Ancient Monuments

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Bowl barrow 90m west of Hill Lodge: one of a group of round barrows on Broughton Hill

A Scheduled Monument in Broughton, Hampshire

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Latitude: 51.084 / 51°5'2"N

Longitude: -1.5643 / 1°33'51"W

OS Eastings: 430616.918144

OS Northings: 131723.382003

OS Grid: SU306317

Mapcode National: GBR 62P.TKV

Mapcode Global: FRA 76M8.0FT

Entry Name: Bowl barrow 90m west of Hill Lodge: one of a group of round barrows on Broughton Hill

Scheduled Date: 12 June 1969

Last Amended: 16 February 1996

Source: Historic England

Source ID: 1013976

English Heritage Legacy ID: 26779

County: Hampshire

Civil Parish: Broughton

Traditional County: Hampshire

Lieutenancy Area (Ceremonial County): Hampshire

Church of England Parish: Broughton St Mary

Church of England Diocese: Winchester


The monument includes a ditched bowl barrow, the most northerly of a linear
group of four barrows, aligned north west-south east, which lie on the crest
of Broughton Hill overlooking the valley of the Wallop Brook to the north
The barrow has a mound 23m in diameter and a maximum of 2.2m high. The upper
part of the south side of the mound has been dug away creating a roughly level
platform measuring 10m (east-west) by 6m. Where dug away the barrow mound
survives to a height of c.1.2m, although there are indications of a more
central disturbance, possibly resulting from unrecorded antiquarian
excavation. Surrounding the mound is a ditch which, although not visible on
the surface, will survive as a buried feature c.3m wide.

The site of the monument is shown on the attached map extract.
It includes a 2 metre boundary around the archaeological features,
considered to be essential for the monument's support and preservation.

Source: Historic England

Reasons for Scheduling

Bowl barrows, the most numerous form of round barrow, are funerary monuments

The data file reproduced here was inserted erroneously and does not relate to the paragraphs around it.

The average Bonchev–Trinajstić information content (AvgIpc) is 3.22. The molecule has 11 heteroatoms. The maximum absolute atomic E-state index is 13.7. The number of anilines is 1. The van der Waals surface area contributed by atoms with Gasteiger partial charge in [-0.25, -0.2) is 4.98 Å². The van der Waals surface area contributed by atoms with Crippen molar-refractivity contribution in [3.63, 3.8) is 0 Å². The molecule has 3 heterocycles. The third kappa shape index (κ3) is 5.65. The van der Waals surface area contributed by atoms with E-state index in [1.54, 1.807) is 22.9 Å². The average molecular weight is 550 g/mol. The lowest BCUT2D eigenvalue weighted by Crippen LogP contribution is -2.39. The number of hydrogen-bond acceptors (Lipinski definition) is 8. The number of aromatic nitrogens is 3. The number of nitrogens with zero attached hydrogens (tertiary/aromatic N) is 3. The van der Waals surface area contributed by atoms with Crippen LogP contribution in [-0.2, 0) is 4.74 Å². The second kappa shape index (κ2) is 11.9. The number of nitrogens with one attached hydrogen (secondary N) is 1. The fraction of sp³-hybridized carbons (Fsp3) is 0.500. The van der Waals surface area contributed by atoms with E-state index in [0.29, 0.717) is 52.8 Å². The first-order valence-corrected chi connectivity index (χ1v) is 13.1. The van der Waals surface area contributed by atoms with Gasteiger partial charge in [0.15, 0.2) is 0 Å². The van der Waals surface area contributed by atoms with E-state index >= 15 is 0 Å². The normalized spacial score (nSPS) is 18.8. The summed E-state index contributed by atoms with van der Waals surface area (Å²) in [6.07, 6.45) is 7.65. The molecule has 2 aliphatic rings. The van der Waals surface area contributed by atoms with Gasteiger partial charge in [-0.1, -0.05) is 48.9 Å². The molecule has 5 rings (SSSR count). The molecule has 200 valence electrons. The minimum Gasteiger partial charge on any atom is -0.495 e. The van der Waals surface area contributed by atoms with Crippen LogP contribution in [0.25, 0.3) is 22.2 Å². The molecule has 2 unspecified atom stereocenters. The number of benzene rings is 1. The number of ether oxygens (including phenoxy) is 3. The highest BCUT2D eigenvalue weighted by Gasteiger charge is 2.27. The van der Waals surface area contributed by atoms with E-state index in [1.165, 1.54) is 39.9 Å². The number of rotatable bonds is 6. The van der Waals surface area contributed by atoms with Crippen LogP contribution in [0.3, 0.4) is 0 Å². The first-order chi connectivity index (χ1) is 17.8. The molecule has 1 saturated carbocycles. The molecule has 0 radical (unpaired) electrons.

dating from the Late Neolithic period to the Late Bronze Age, with most
examples belonging to the period 2400-1500 BC. They were constructed as
earthen or rubble mounds, sometimes ditched, which covered single or multiple
burials. They occur either in isolation or grouped as cemeteries and often
acted as a focus for burials in later periods. Often superficially similar,
although differing widely in size, they exhibit regional variations in form
and a diversity of burial practices. There are over 10,000 surviving bowl
barrows recorded nationally (many more have already been destroyed), occurring
across most of lowland Britain. Often occupying prominent locations, they are
a major historic element in the modern landscape and their considerable
variation of form and longevity as a monument type provide important
information on the diversity of beliefs and social organisations amongst early
prehistoric communities. They are particularly representative of their period
and a substantial proportion of surviving examples are considered worthy of

The bowl barrow 90m west of Hill Lodge is, despite the truncation of the
southern side of the mound, a comparatively well preserved example of its
class and will contain archaeological remains providing information about
Bronze Age burial practices, economy and environment.

Source: Historic England

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